Sunday, 29 October 2017

No.259 : What Happened to Monday





What Happened to Monday @ The IMDb


No question mark for this seemingly interrogative title - maybe it’s just a report as to the fate of the weekday monikered heroine?

This was a pretty enjoyable Netflix offering with a good cast, plenty of action, nudity and violence to keep things ticking over. The scene is set with a familiar montage over the opening credits as the world goes to shit. Over-population has led to a new policy of ‘one child per family’ with any extra siblings put into 'cryo-sleep' until things get better.

Willem Dafoe lacks a social conscience so when his wife, who dies in childbirth, hatches seven daughters he decides to keep the lot of them. As there are seven he names each after a day of the week, meaning each girl can go out on their name day each week. Lucky he wasn’t a Disney fan or Grumpy would be waiting for Bashful to get out of the goddamn toilet.

Anyway we fast forward 30 years and the plan is going well. Willem has disappeared off the scene with no explanation given - guess he was only booked for the first half hour. The girls share the identity of ‘Karen Settman’ and manage to hold down a job at a bank by giving the others a bed time run down of the day’s events so the rest can pick things up on their day. Guess Saturday and Sunday got the best of this deal!

Things go awry when Monday doesn’t come home after her day at work. The rest, all ably played by Noomi Rapace, try to work out what has happened whilst trying to keep their own secrets safe. Meanwhile evil politician Glenn Close is trying to get to high office where her plans for even more draconian laws spell trouble for everyone - well except the planet.

Soon our fish are well and truly out of the water and the hunt is on - how many will survive and what has happened to Monday?

This was an above average sci-fi thriller. It’s a pretty dystopian 2073 - pissing down and rubbish on the streets are your clues! Some of the tech like the well designed palm phones and a digital punch bag sit uncomfortably with the all rat diet but I guess you can piss away resources on some shiny stuff while making do on rodent stew.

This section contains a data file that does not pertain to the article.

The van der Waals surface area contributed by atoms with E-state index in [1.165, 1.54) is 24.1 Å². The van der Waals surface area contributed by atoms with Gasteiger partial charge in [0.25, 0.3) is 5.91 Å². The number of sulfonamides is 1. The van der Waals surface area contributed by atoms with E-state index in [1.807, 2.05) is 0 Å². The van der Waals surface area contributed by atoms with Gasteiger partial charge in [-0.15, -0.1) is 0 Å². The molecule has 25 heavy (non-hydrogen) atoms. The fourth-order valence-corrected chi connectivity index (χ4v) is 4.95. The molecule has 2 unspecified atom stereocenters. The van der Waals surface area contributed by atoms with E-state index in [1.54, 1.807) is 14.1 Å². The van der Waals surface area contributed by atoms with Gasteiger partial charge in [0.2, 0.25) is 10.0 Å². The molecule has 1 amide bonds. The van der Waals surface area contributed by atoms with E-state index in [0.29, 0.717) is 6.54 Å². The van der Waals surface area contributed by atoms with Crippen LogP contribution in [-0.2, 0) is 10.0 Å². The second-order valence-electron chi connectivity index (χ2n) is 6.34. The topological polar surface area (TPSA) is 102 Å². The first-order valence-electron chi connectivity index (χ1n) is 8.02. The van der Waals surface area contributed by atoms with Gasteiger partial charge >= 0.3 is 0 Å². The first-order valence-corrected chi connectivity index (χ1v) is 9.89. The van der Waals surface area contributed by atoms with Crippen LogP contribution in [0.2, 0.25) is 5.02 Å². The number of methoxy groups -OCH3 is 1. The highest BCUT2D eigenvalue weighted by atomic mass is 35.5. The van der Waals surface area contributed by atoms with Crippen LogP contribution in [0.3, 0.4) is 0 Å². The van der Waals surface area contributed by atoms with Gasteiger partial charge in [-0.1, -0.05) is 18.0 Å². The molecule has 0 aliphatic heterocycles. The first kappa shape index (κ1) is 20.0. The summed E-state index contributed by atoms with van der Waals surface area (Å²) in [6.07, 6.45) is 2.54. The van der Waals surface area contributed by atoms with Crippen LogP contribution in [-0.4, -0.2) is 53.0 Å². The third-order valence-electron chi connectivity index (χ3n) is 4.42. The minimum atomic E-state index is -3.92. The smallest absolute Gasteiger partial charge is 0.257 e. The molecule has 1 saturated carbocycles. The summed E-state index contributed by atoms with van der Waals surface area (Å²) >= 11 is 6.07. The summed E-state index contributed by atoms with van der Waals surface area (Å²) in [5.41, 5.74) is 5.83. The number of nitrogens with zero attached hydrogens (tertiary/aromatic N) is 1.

The seven sisters are well realised with predictable quirks and differing haircuts setting each apart and the editing is excellent so you really can’t see the joins when Noomi is on the screen as seven characters all at once. The flashbacks with Dafoe are well done although they did lift that finger chopping bit from ‘The Prestige’ more or less wholesale.

What surprised me was the level of violence with some really brutal men versus ladies fist fights with plenty of blood. I was also surprised that some siblings were lost but not so much about the big reveal.

There was a bit of an attempt for some social commentary regarding climate change and overpopulation, this was however a bit muddled. Glenn Close is seemingly a mental baddie but her policies will save humanity whereas Dafoe is the hero father who's spewing out kids faster than the midwife can catch them. I guess the theme is 'difficult choices' but as Close said if everyone procreated like Dafoe the planet wouldn't last five minutes.

At a bit over two hours the film could have lost 20 minutes, with the last third decidedly flabby. It was however well constructed, so that a potentially confusing tale of seven identical twins was easy to follow. The title was a bit poor though - I’d have went with ‘The Secret Seven’. No wait, ‘Sister Act 7’.

Best Bit : Blonde Karen syncs with the guard
W Rating : 17/23

Tuesday, 7 March 2017

No.258 : Where the Devil Hides





Where the Devil Hides at the IMDb

Pat Farrell in Lee Van Cleef’s hat stars in this low budget 'serial killer in an Aimish community' romp.

The film opens with Pat making dramatic statements regarding ‘the prophecy’ Word on the streets is that when six girls are born on the same day only one will live until their 18th birthday and that one will become the Devil’s Hand.

Before the title card appears the girls start popping out and Pat is on the scene with his sickle to get all biblical on their asses. He’s shoved down the stairs by Rufus Sewell out of ‘The Man in the High Castle’ but that’s not the end of the matter, sadly.

One of the six new mums, who has presumably seen the rest of the script, opts to smother her baby and cut her own throat. Probably easier to wrangle five accesses than six and it’s easier to remember who everyone is too, so it’s a worthwhile sacrifice.

We flash forward to the present day and the girls are about to celebrate their 18th birthday - which is strange as one of them looks about 30. Their community of New Bethlehem has accepted them but the nearing of the prophecy puts them all on edge - a good time for a skinny dip in the lake then. The girls meet a couple of horny lads, one of whom saves one of them after she has a fit and lots of visions.